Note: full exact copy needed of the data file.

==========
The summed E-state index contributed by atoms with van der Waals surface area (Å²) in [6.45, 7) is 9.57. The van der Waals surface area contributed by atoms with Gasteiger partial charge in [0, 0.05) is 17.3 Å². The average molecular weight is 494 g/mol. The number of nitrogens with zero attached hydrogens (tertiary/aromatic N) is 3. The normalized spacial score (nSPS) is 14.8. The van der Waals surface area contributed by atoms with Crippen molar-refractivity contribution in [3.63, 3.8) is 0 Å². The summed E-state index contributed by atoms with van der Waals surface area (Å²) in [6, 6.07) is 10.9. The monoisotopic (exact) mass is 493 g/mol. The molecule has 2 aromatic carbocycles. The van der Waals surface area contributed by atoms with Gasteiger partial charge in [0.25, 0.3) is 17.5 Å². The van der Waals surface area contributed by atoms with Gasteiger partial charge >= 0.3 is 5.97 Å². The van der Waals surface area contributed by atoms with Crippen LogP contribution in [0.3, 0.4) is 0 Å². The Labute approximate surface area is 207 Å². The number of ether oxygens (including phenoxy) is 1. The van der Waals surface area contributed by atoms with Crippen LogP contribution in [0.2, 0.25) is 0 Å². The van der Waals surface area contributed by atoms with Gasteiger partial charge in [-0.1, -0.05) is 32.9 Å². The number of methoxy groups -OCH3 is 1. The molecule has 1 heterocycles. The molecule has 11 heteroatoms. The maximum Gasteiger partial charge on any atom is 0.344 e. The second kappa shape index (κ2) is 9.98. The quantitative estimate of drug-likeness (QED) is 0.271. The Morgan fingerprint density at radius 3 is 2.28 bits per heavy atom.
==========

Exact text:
The summed E-state index contributed by atoms with van der Waals surface area (Å²) in [6.45, 7) is 9.57. The van der Waals surface area contributed by atoms with Gasteiger partial charge in [0, 0.05) is 17.3 Å². The average molecular weight is 494 g/mol. The number of nitrogens with zero attached hydrogens (tertiary/aromatic N) is 3. The normalized spacial score (nSPS) is 14.8. The van der Waals surface area contributed by atoms with Crippen molar-refractivity contribution in [3.63, 3.8) is 0 Å². The summed E-state index contributed by atoms with van der Waals surface area (Å²) in [6, 6.07) is 10.9. The monoisotopic (exact) mass is 493 g/mol. The molecule has 2 aromatic carbocycles. The van der Waals surface area contributed by atoms with Gasteiger partial charge in [0.25, 0.3) is 17.5 Å². The van der Waals surface area contributed by atoms with Gasteiger partial charge >= 0.3 is 5.97 Å². The van der Waals surface area contributed by atoms with Crippen LogP contribution in [0.3, 0.4) is 0 Å². The Labute approximate surface area is 207 Å². The number of ether oxygens (including phenoxy) is 1. The van der Waals surface area contributed by atoms with Crippen LogP contribution in [0.2, 0.25) is 0 Å². The van der Waals surface area contributed by atoms with Gasteiger partial charge in [-0.1, -0.05) is 32.9 Å². The number of methoxy groups -OCH3 is 1. The molecule has 1 heterocycles. The molecule has 11 heteroatoms. The maximum Gasteiger partial charge on any atom is 0.344 e. The second kappa shape index (κ2) is 9.98. The quantitative estimate of drug-likeness (QED) is 0.271. The Morgan fingerprint density at radius 3 is 2.28 bits per heavy atom.